Michael Potts reviews Industrial Oz and Hawk on Wire by Scott T Starbuck

Scott T Starbuck,  Industrial Oz. Burlington, VT: Fomite Press, 2015. ISBN 9781942515166

Scott T Starbuck, Hawk on Wire. Burlington, VT: Fomite Press, 2017. ISBN 9781944388058

 

Michael Potts

 

These two books of ‘Ecopoems’ attempt to find a way through perhaps the most pernicious and intractable problem of climate change: reorienting perceptions and values so that we stop seeing it as something happening ‘out there’ that someone should do something about, and start seeing it as something happening to us just as much as it is happening to the polar bears on melting Arctic ice floes. In pursuit of this, Starbuck uses ambiguity, metaphor, cadence and rhythm to arrest the reader’s attention and make them reassess not just the obvious, primary causes of climate change and environmental degradation, but the whole ideological superstructure that supports it, distracts us, and continually diverts and dilutes action.

This is clearly a huge task, but luckily Starbuck’s dexterity in poetic technique is equal to it, rarely assaulting the reader with obvious polemic, but willing to do the groundwork and make properly frugal use of words planted like seeds that germinate and grow, blooming into a full range of meaning and possibility.  ‘How would stars look if you never saw TV?’ asks ‘Ancient Dwellings Near Paisley, Oregon’, playing on the double meaning of ‘stars’ as evanescent celebrities on TV and the eternal stars of the night sky (Hawk 35). ‘If meaning were people you dug roots with’, he asks, ‘would you care enough / to venture beyond Facebook’ (Hawk 35). Similarly, the title poem of Hawk on Wire asks the reader to think about where wild animals can flee to when even the poles have melted, as it recounts a hawk that

avoids me

flying ahead

from pole to pole

 

until there are

no more poles

like wild things

 

fleeing acidic seas …

(Hawk 14)

This melancholy and chilling use of ambiguity is pushed even further in ‘Water Cave Near Mogollon Rim’ where Starbuck is ‘meditating on the words placenta and phoenix’ in the womb-like cave before returning ‘back into the world of those who have forgotten / where they came from, where they are now / and, like all animals, where flesh is soon going.’ (Hawk 32). Starbuck’s frugality with words forces us to question his meaning here. Does this final thought refer simply to the truism that every mortal thing must die? Or does it remind us that due to climate change everything mortal may soon die? Of course, we are meant to conclude that it is both. Starbuck (2014) has written elsewhere (‘Manifesto from a Poet on a Dying Planet‘) that the task of the poet today is to make people ‘recognize physical reality around them, and conscience and/or spirit-reality inside them’. We must consider that we will one day die, consider the futility of material wealth and like the poet meditate on the necessity of attending to the ‘spirit-reality’ inside.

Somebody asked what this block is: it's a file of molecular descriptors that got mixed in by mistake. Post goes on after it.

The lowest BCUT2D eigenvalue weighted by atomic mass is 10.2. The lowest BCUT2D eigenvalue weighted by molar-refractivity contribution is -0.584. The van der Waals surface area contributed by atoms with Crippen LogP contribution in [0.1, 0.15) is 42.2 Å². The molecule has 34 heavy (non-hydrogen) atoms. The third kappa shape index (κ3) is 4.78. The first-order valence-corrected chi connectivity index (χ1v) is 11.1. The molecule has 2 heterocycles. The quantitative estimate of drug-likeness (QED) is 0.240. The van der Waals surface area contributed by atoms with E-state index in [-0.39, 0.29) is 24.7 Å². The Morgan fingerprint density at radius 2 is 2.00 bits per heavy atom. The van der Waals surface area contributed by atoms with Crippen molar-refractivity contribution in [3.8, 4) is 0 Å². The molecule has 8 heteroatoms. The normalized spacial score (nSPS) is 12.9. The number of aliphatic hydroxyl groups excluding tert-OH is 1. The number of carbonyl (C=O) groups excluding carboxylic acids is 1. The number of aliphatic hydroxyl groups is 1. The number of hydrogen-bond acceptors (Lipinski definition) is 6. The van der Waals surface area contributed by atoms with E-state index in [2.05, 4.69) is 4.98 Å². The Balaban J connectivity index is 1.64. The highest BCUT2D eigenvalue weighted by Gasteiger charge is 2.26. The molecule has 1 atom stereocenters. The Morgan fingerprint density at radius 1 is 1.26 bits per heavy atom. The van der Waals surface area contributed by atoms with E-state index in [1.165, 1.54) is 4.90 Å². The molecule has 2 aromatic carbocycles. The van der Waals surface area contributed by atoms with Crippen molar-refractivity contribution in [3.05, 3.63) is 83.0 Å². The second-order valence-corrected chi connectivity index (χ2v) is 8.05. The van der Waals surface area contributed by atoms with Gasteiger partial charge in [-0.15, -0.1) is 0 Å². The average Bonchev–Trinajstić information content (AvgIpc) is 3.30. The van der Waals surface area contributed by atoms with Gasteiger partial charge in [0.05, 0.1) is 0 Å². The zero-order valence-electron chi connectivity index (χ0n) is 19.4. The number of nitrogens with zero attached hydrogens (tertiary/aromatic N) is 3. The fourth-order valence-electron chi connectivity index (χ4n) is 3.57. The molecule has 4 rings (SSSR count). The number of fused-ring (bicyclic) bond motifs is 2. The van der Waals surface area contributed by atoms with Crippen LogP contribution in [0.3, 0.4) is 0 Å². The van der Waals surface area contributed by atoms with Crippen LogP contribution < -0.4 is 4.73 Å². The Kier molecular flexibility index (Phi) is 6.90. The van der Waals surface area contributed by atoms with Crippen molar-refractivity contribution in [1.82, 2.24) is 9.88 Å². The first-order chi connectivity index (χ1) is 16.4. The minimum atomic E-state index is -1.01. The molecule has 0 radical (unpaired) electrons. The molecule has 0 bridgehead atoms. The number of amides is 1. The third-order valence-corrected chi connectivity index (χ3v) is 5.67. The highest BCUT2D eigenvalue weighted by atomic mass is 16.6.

Starbuck even asks us to question such fundamental constructs of the modern world as the idea of discrete and fixed time itself.  Time is not fixed in these poems but malleable and contingent:

Here a second can seem so long

Like when reaching for a fish without a net.

 

Other times, ten years goes by

In the blink of a love-struck eye.

 

I read that Inuit maps are based on ‘sleeps’

And difficulty of travel.

 

Before leaving, you must understand

The machine understands none of this.

(Ind. Oz. 45)

References to exact times and locales are therefore spliced with references to geologic periods and mass extinctions (as in ‘The Meteor’). Futurity is fragmented by references to the ancient world and the difficulty of changing human nature itself. When astronauts observe warfare on Earth from their hermetically sealed environment in ‘View of Modern War from the Space Station’ one of them is reading The Iliad, reminding us that the real problem is within us and cannot be escaped.